John Krownapple and Floyd Cobb have a lot to say about dignity in education. For the past few years, they have worked together to help illuminate for educators how looking at their practice through a lens of dignity can create more educational equity. Their work has culminated in the book Belonging Through a Culture of Dignity: The Keys to Successful Equity Implementation. Last year we spoke with John, and we wanted to share some of our takeaways from that discussion as we look forward to the session that he and Floyd will present at this year’s TLC 2020. 

Floyd Cobb and John Krownapple have dedicated their work towards creating and defining what they have termed a dignity framework. The framework allows for a way forward for educators aiming at creating a more equitable environment in all schools and for all students. This is how John introduced the idea to us last year:

“My thought partner and co-author, Floyd Cobb, and I have been busy developing a dignity framework for educational equity.  Through dignity, we think we can provide a frame that helps make educational equity initiatives for schools and districts more successful.”


“We need to learn how to honor our own dignity if we’re going to be extending it to others. Basically, you can’t give what you don’t have, so we need to do some internal work.  It’s an inside-out type of approach.”

—John Krownapple

One of the first steps educators can take towards incorporating a dignity framework in their practice is by doing some internal work. John and Floyd have said the way to best utilize dignity in one’s work is to recognize and acknowledge one’s own dignity. By treating oneself with appropriate dignity, this enables educators to place that dignity in their work with others. 



John and Floyd talk about their dignity framework as specifically working with and for dignity. Including dignity with educators’ work meshes well with the partnership stance that is so important in coaching. John has descibed this connection of successful coaching to dignity in this way:

“Partnership Principles fit well here, because if we’re teaching with dignity, we’re doing things like amplifying student voice and partnering with students and families; in other words, we are recognizing the ways that we violate dignity unintentionally and then correcting those violations.  When applying that to coaching, we are asking: How do we coach with and for dignity?”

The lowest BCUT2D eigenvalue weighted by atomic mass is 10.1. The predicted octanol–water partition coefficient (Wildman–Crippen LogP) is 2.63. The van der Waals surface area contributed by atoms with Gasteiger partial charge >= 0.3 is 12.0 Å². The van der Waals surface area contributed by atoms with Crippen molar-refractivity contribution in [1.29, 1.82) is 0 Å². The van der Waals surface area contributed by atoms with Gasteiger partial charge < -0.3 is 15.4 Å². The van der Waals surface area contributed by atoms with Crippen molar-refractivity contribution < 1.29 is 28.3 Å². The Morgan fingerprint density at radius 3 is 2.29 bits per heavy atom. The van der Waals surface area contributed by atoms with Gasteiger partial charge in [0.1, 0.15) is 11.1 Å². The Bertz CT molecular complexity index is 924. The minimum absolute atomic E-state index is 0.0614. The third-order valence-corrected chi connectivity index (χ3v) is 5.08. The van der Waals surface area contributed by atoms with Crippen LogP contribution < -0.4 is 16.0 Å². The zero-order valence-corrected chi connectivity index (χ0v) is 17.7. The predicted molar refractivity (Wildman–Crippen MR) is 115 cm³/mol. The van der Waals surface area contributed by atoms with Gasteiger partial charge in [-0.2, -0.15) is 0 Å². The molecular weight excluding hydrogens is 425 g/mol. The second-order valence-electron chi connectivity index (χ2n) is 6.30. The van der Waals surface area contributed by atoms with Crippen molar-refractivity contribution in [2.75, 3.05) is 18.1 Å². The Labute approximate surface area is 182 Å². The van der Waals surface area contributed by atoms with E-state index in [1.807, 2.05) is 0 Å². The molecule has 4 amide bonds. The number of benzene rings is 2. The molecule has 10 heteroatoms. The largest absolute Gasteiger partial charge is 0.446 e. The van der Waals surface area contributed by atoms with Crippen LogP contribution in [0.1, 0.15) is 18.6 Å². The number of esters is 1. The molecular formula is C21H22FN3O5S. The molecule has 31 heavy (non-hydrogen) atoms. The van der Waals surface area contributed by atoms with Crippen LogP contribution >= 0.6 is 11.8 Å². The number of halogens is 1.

So what does teaching or coaching with dignity, and a dignity framework mean? For a description of what a dignity framework looks like John and Floyd have divided the work that individuals and organizations have to accomplish into four capacities, and four indicators that the work is succeeding. The four capacities include:

  • Listening
  • Empathy
  • Openness
  • Patience

In order to measure whether these capacities are succeeding, there are four indicators that are felt by those experiencing the initiatives which are:

  • Fairness
  • Acceptance
  • Validation
  • Appreciation

Finally, to round out the framework, John and Floyd have four standards of dignity for which the work is founded upon which are:

  • Building partnerships and community
  • Repairing harm and restoring relationships
  • Affirming differences and uniqueness
  • Presuming competence and positive intent

Understanding this framework can help coaches gain a better awareness of the environment in which they work, as well as how best they can insert their practice in that environment.

“Once coaches are fluent in the language of dignity, they can better recognize how they can effectively engage with their colleagues. They’ll also have better clarity in regard to what’s going on in the classroom.”

—John Krownapple


We’re happy to announce that John Krownapple and Floyd Cobb are breakout presenters at this year’s Teaching Learning Coaching conference! Learn more about their session below and register today to attend the biggest virtual conference designed for instructional coaches.

The Keys to Equity Implementation: Belonging and Dignity

Too often, equity implementation reinforces a vicious cycle of failure because the keys to success are missing and the purpose of the effort is muddled. This session will bring clarity to what equity is all about so we can address it through specific actions in our teaching, leading, or coaching practices. To that end, participants will acquire a pragmatic framework of dignity and belonging that they can use to guide successful equity implementation. Walk away knowing exactly what it takes to coach, teach, lead, and generally interact with and for dignity.

John and Floyd are also this week’s Coaching Conversation featured speakers. Submit your questions for them via this Google form. Watch the live interview with Jim Knight on the ICG Facebook page this Thursday 8/27 at 2pm PT / 5pm ET. You don’t need a personal account to watch.